The world's first female bishop

Maria Jepsen © Stephan Wallocha (epd)

25 years ago, on 30. August 1992, was the first time a woman was installed as an Evangelical Lutheran bishop. Maria Jepsen took part in the main church St. Michaelis received the cross of office from her predecessor, Bishop Peter Krusche.

The Gospel contains clear words "against paternalism by patriarchal people," said Maria Jepsen (47) 25 years ago in her sermon to about 4.000 guests. The urge for recognition is also in the church again and again the cause of disputes. She refrained from using words of power or authority during her 18 years in office.

The themes of her first episcopal sermon also became determinative for her term of office. Jepsen recalled the riots in Rostock-Lichtenhagen a few days earlier, the civil war in the former Yugoslavia and the famine in Somalia. The church's yardstick should be the people on the margins.

No fear of a woman

The men should not be "frightened by a female bishop," said Mayor Henning Voscherau (SPD) whimsically at the subsequent reception in the town hall. Some might be "redeemed by female spirituality". Catholic auxiliary bishop Hans-Jochen Jaschke joked that he regretted that his first name was not "Joseph". This would suit Maria well. Good relations with the archdiocese were then also formative for Jepsen's term of office.

Four months earlier, on 4. April 1992, she had been elected bishop. Already in the first ballot she received 78 of 137 votes in Michel. 44 was given to her opponent Michel main pastor Helge Adolphsen.

Protest and recognition

The fact that the first female bishop was elected in the North Elbian Church was not a big surprise. With Schleswig, Lubeck and Hamburg, three bishop's seats were available at once. The first attempt was made by the Kiel pastor Rut Rohrandt in Schleswig at the end of 1990, but she lost to the later bishop Hans Christian Knuth. In the summer of 1991, Kathe Mahn (Hanover) ran unsuccessfully against Karl Ludwig Kohlwage in Lubeck. The male bastion was then broken in the third attempt.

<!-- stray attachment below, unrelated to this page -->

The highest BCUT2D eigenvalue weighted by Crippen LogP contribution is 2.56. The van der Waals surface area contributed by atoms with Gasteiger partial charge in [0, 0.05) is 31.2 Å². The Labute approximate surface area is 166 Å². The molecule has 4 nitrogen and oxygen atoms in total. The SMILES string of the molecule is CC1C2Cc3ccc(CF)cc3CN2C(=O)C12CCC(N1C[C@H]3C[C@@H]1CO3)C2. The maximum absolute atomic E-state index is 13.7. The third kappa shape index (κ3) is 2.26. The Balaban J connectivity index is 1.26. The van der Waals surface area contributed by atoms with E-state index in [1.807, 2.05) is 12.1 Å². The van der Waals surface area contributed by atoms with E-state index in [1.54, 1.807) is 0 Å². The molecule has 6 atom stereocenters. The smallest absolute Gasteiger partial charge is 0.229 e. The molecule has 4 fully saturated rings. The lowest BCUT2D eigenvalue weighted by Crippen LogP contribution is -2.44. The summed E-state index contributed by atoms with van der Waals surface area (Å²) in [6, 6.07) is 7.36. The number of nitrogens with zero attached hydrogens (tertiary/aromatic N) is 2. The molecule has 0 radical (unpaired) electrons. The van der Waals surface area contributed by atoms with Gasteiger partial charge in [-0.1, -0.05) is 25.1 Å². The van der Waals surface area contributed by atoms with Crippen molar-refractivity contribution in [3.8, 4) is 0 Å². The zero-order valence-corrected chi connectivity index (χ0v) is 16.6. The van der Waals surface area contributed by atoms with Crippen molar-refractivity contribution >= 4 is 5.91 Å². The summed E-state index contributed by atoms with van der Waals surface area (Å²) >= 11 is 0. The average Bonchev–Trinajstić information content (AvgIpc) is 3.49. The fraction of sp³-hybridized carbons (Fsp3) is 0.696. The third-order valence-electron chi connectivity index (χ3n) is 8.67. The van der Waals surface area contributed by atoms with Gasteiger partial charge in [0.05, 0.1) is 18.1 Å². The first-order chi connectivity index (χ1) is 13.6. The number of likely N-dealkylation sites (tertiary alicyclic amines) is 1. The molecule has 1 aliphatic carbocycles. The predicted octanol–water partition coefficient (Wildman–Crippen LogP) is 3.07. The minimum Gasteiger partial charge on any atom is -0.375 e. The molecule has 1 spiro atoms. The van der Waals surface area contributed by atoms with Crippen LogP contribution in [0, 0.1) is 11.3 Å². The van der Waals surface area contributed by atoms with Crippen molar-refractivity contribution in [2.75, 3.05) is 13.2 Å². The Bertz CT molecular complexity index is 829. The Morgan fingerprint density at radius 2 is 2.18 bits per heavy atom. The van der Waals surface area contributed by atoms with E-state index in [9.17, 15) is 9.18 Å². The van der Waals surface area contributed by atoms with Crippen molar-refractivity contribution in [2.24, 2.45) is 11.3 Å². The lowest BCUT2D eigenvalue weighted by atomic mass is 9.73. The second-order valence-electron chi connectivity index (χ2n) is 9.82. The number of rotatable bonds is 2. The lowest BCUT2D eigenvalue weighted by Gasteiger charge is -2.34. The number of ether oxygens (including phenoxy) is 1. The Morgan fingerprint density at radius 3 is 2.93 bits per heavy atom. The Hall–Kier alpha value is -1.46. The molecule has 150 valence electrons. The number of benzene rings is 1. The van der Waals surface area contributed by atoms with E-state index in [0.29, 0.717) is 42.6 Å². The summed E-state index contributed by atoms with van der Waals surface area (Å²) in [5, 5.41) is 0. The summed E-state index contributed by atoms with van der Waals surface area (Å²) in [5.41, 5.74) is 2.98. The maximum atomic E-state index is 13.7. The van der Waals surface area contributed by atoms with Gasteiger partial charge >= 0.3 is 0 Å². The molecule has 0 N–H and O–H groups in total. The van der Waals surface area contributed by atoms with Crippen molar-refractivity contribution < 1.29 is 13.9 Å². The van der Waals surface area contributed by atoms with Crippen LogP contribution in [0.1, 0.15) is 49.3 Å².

The election of a liberal, feminist theologian also provoked protest from church-conservative groups. Tubingen theology professor Peter Beyerhaus declared her election a "most serious spiritual catastrophe". More important than the question of men or women, Jepsen countered, was to bring the voice of the church into the public sphere in the first place. She was tireless in her travels around the city, visiting AIDS aid, hospices, daycare centers, hospitals, retirement homes and homeless shelters.

What does it do today?

In April 2002, she was re-elected for a second ten-year term. But on 16. July 2010, the then 65-year-old announced her resignation. At the beginning of 2010, cases of sexual abuse by a pastor in Ahrensburg near Hamburg came to light. She amed responsibility for church policy, even though she could not be proven to have committed any crime. She later said she had wanted to "avert harm" from the church and the bishop's office.

Two months later, she left Hamburg and moved to Husum with her husband Peter. "I'm still bumming off overtime," says the now 72-year-old. She is committed to the Husum-Schwesing concentration camp memorial, where the Nazis operated a subcamp. She avoids receptions and honorary offices. Instead, she visits exhibitions and flea markets, goes for walks and bike rides. She regularly translates texts from the Old Testament: "Hebrew is full of poetry and permeates life right into mundane everyday life."

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